How To Use Commitment To Be Mentally Tough
Mental toughness is a mindset that provides you with the resilience and confidence to be more successful, more positive and less stressed than those who are not. It can be measured and then developed through changing your habits and adopting a more structured and less emotive approach to your work and life.
The Clough and Strycharczyk Mental Toughness Framework, backed by a simple but scientifically valid psychometric measure MTQ-Plus (part of the MTQ48 family) comprises four main scales or traits:
each with two sub scales or traits and each playing an important part within the overall framework.
In the first post in this 4 part series on the 4C’s we examined Control and in this second post we feature Commitment.
COMMITMENT – Being consistently focused on achieving your goals and targets
I see Commitment C as the ‘making it happen’ C because it comprises your desire and discipline around setting your goals and targets, your focus on meeting them and action required to achieve them without being distracted or diverted.
If you are highly committed on this scale then you are more likely to effortlessly handle and achieve tasks and situations in the face of tough and unyielding deadlines. You are generally resilient and tenacious with high levels of internal resources and will likely do whatever you need to do to achieve your goal. This latter attribute results in you being extremely reliable because meeting your goals is so important to you.
Achieving a balance is important though because too much commitment and supreme focus on the outcome means you can easily bruise people, who are less committed, along the way.
This is generally acceptable and indeed desirable in a crisis situation but far less so in ‘business as usual mode‘ where you will quickly gain a reputation for being hard and unpleasant to deal with.
At the other end of the scale if you are low on Commitment you are likely to be easily distracted or diverted and find it difficult to complete tasks when faced with adverse circumstances. You will likely find it difficult to assume additional responsibilities because you struggle when under that pressure and give up too easily.
Within the Commitment scale are two subscales:
As it suggests Goal Orientation measures how motivated you are by goals and targets and if you are high, you like to know what is expected of you. You can probably visualise success and imagine what a successful outcome will be.
One of the challenges of being too goal focused however is that you can sometimes lose sight of important non-outcomes focused factors like how your colleagues are feeling. They may be more about the journey than the destination, which will frustrate you and your reaction will certainly frustrate them.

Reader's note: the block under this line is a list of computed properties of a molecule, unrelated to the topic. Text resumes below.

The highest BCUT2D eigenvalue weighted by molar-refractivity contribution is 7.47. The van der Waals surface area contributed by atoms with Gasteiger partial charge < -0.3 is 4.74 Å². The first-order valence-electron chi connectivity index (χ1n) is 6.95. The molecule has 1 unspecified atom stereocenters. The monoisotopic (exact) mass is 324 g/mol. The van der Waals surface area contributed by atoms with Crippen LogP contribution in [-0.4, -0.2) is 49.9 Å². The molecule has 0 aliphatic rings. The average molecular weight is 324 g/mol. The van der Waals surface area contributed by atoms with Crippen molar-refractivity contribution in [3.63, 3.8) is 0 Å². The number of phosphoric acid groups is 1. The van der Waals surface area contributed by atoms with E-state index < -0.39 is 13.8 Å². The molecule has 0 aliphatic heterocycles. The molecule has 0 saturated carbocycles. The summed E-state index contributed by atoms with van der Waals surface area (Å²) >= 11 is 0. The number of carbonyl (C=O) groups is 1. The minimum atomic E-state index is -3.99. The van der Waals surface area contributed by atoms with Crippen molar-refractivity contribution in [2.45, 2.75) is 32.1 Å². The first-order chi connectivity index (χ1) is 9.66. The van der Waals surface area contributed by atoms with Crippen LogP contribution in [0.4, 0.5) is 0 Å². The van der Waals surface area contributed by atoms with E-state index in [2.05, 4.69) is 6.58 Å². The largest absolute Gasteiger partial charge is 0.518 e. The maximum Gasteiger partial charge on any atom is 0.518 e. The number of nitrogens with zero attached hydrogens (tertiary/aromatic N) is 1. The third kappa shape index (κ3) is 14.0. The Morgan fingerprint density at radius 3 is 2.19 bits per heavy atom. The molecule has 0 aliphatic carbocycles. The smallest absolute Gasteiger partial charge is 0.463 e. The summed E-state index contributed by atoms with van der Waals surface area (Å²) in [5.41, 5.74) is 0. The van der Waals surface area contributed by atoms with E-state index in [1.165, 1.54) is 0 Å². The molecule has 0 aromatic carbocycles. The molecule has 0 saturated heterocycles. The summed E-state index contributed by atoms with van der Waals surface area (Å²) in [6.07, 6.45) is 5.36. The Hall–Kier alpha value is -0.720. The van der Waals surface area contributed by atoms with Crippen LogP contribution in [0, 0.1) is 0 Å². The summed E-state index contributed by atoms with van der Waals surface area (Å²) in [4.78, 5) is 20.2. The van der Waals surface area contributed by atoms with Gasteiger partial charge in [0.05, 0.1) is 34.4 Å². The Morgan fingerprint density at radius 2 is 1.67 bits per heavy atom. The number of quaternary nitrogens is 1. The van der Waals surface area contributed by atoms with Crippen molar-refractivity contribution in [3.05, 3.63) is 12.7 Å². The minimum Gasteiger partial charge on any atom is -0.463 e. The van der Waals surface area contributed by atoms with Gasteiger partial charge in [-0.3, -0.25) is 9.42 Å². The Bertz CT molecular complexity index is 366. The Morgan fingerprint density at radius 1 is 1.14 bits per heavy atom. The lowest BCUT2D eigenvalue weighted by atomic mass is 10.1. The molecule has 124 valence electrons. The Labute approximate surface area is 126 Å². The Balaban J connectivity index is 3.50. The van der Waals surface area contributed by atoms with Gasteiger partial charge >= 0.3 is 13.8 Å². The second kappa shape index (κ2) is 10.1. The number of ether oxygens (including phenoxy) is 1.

A balance can be desirable depending on the role or the circumstances but being low on goal orientation will almost always be detrimental in a modern working environment. You will often feel intimidated by the deadlines that working to goals might bring and especially the consequences of not meeting them.
Achievement Orientation represents the other half of the commitment equation in assessing how you are able to focus and do what it takes to achieve the goal. If you are high in this area you will generally work hard, not be easily distracted and will feel great satisfaction from doing so.
The challenge sometimes for those too high on Achievement Orientation is that they are so focused on achieving their goals they can be inflexible and potentially miss changing priorities.
At the other end of the scale being low on Achievement Orientation can be difficult for individuals who will likely give up more easily than most when given tasks and activities – especially where there are regular setbacks or fairly high levels of pressure.
They may find it difficult to maintain concentration and to maintain mental concentration for more than a short period, which is becoming increasingly common in an age where technology so easily distracts the focus.
So, how do you develop your sense of commitment ?
The clues are in the descriptives above.
It is important to have a stong sense of purpose in your life and know what you believe in and what you want your legacy to be . From this you can develop a series of goals that once you achieve them will help you fulfill your purpose. In their most granular form they will be daily goals, which through being disciplined and focused, you can achieve. There are strategies you can use to develop your focus and prevent the internal mental obstacles and external distractions like social media from derailing your plans.
We can help you implement and practise these strategies to build your sense of Commitment.
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